Munson Health
 
Toxoplasmosis

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by Rosenblum L
 

Causes

Toxoplasmosis is passed from animals to humans. People can contract it by:
A pregnant woman who gets toxoplasmosis for the first time may pass it to her unborn child. Active infection usually occurs one time in a person’s life, although the protozoon remains inactive in the body. Generally, if a woman has become immune to the infection before getting pregnant, she will not pass the condition to her baby.
 

Symptoms

Most people do not have symptoms. Those who do have symptoms may have:
People with weakened immune systems may have toxoplasmosis infections in multiple organs. Infection is most common in the brain (encephalitis), eyes (chorioretinitis), and lungs (pneumonitis). Symptoms may include:
  • Fever
  • Seizures
  • Headache
  • Visual defects
  • Problems with speech, movement, or thinking
  • Mental illness
  • Shortness of breath
Encephalitis
Swollen brain
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In babies, the severity of symptoms depends on when the mother became infected during pregnancy. If infection occurs during the first three months of pregnancy, babies are less likely to become infected. But if they do, then their symptoms are much more severe. During the last six months, babies are more likely to become infected. But, their symptoms are less serious. Toxoplasmosis can also cause miscarriage or stillbirth.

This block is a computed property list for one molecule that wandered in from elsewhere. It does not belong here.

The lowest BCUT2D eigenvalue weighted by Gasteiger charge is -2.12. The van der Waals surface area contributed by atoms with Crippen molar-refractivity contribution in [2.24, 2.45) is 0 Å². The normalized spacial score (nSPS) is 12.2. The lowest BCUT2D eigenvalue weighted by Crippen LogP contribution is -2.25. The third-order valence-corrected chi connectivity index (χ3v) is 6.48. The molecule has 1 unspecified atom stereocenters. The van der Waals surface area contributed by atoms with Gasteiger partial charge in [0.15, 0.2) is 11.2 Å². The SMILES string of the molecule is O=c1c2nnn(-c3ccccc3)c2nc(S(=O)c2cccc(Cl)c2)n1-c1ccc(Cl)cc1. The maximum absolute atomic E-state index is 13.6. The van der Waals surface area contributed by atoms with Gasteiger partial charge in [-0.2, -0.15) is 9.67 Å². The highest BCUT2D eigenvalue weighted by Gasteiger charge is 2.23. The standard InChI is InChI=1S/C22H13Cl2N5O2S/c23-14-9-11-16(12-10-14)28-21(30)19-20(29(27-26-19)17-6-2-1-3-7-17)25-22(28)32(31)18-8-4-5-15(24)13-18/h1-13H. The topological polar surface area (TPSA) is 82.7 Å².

About one in 10 babies born with toxoplasmosis has severe symptoms. These include:
Many babies infected with toxoplasmosis may seem healthy at birth. But they may develop problems months or years later. These include:
 

RESOURCES

Centers for Disease Control and Prevention
http://www.cdc.gov

KidsHealth.org
http://kidshealth.org

 

CANADIAN RESOURCES

Health Canada
http://www.hc-sc.gc.ca

Women's Health Matters
http://www.womenshealthmatters.ca

 

References


Parasites—toxoplasmosis (toxoplasma infection). Centers for Disease Control and Prevention website. Available at: http://www.cdc.gov/parasites/toxoplasmosis. Updated February 1, 2012. Accessed January 13, 2013.


Perinatal viral and parasitic infections. ACOG Practice Bulletin. 2000. No. 20. American College of Obstetricians and Gynecologists website. Available at: http://www.acog.org.


Toxoplasmosis. Nemours KidsHealth.org website. Available at: http://kidshealth.org/parent/infections/parasitic/toxoplasmosis.html. Updated September 2011. Accessed January 7, 2013.

 

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